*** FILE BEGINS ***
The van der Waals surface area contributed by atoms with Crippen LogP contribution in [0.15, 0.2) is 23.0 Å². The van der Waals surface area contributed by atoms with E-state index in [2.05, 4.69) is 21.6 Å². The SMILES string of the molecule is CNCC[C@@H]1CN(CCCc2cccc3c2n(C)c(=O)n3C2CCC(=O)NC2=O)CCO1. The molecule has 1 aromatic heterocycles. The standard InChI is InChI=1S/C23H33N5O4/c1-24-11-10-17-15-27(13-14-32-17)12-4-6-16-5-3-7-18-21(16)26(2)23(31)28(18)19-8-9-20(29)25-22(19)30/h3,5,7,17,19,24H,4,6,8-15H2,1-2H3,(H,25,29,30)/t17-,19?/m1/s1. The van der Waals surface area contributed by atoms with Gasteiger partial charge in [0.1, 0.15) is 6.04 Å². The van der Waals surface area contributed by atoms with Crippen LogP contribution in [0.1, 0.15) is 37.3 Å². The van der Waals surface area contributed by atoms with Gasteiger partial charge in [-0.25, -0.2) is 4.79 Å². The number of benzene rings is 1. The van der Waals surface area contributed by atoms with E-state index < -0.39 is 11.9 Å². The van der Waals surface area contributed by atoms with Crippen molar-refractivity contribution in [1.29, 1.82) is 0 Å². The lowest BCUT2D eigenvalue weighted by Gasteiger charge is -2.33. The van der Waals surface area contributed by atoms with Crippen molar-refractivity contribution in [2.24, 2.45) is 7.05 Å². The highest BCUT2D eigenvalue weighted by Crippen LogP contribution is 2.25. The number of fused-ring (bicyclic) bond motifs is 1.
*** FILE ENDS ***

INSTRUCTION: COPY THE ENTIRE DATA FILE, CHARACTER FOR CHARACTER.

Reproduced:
The van der Waals surface area contributed by atoms with Crippen LogP contribution in [0.15, 0.2) is 23.0 Å². The van der Waals surface area contributed by atoms with E-state index in [2.05, 4.69) is 21.6 Å². The SMILES string of the molecule is CNCC[C@@H]1CN(CCCc2cccc3c2n(C)c(=O)n3C2CCC(=O)NC2=O)CCO1. The molecule has 1 aromatic heterocycles. The standard InChI is InChI=1S/C23H33N5O4/c1-24-11-10-17-15-27(13-14-32-17)12-4-6-16-5-3-7-18-21(16)26(2)23(31)28(18)19-8-9-20(29)25-22(19)30/h3,5,7,17,19,24H,4,6,8-15H2,1-2H3,(H,25,29,30)/t17-,19?/m1/s1. The van der Waals surface area contributed by atoms with Gasteiger partial charge in [0.1, 0.15) is 6.04 Å². The van der Waals surface area contributed by atoms with Crippen LogP contribution in [0.1, 0.15) is 37.3 Å². The van der Waals surface area contributed by atoms with Gasteiger partial charge in [-0.25, -0.2) is 4.79 Å². The number of benzene rings is 1. The van der Waals surface area contributed by atoms with E-state index < -0.39 is 11.9 Å². The van der Waals surface area contributed by atoms with Crippen molar-refractivity contribution in [1.29, 1.82) is 0 Å². The lowest BCUT2D eigenvalue weighted by Gasteiger charge is -2.33. The van der Waals surface area contributed by atoms with Crippen molar-refractivity contribution in [2.24, 2.45) is 7.05 Å². The highest BCUT2D eigenvalue weighted by Crippen LogP contribution is 2.25. The number of fused-ring (bicyclic) bond motifs is 1.